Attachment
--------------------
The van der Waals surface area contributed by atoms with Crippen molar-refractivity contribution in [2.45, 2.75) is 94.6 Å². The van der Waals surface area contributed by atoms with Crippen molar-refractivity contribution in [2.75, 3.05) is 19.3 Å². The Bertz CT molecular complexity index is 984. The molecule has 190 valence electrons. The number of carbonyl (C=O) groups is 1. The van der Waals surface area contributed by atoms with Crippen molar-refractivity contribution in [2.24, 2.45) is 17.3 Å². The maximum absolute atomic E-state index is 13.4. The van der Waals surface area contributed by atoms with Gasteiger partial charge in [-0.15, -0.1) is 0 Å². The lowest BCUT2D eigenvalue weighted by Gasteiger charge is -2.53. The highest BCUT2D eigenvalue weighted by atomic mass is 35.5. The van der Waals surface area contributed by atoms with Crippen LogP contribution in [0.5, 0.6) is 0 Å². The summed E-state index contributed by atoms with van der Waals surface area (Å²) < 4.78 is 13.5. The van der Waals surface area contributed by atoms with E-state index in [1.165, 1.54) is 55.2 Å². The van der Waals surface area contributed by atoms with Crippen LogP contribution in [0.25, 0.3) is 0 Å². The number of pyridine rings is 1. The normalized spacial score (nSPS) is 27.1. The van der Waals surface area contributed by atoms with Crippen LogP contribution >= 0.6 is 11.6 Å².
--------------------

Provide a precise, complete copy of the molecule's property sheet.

The van der Waals surface area contributed by atoms with Crippen molar-refractivity contribution in [2.45, 2.75) is 94.6 Å². The van der Waals surface area contributed by atoms with Crippen molar-refractivity contribution in [2.75, 3.05) is 19.3 Å². The Bertz CT molecular complexity index is 984. The molecule has 190 valence electrons. The number of carbonyl (C=O) groups is 1. The van der Waals surface area contributed by atoms with Crippen molar-refractivity contribution in [2.24, 2.45) is 17.3 Å². The maximum absolute atomic E-state index is 13.4. The van der Waals surface area contributed by atoms with Gasteiger partial charge in [-0.15, -0.1) is 0 Å². The lowest BCUT2D eigenvalue weighted by Gasteiger charge is -2.53. The highest BCUT2D eigenvalue weighted by atomic mass is 35.5. The van der Waals surface area contributed by atoms with Crippen LogP contribution in [0.5, 0.6) is 0 Å². The summed E-state index contributed by atoms with van der Waals surface area (Å²) < 4.78 is 13.5. The van der Waals surface area contributed by atoms with E-state index in [1.165, 1.54) is 55.2 Å². The van der Waals surface area contributed by atoms with Crippen LogP contribution in [0.25, 0.3) is 0 Å². The number of pyridine rings is 1. The normalized spacial score (nSPS) is 27.1. The van der Waals surface area contributed by atoms with Crippen LogP contribution >= 0.6 is 11.6 Å².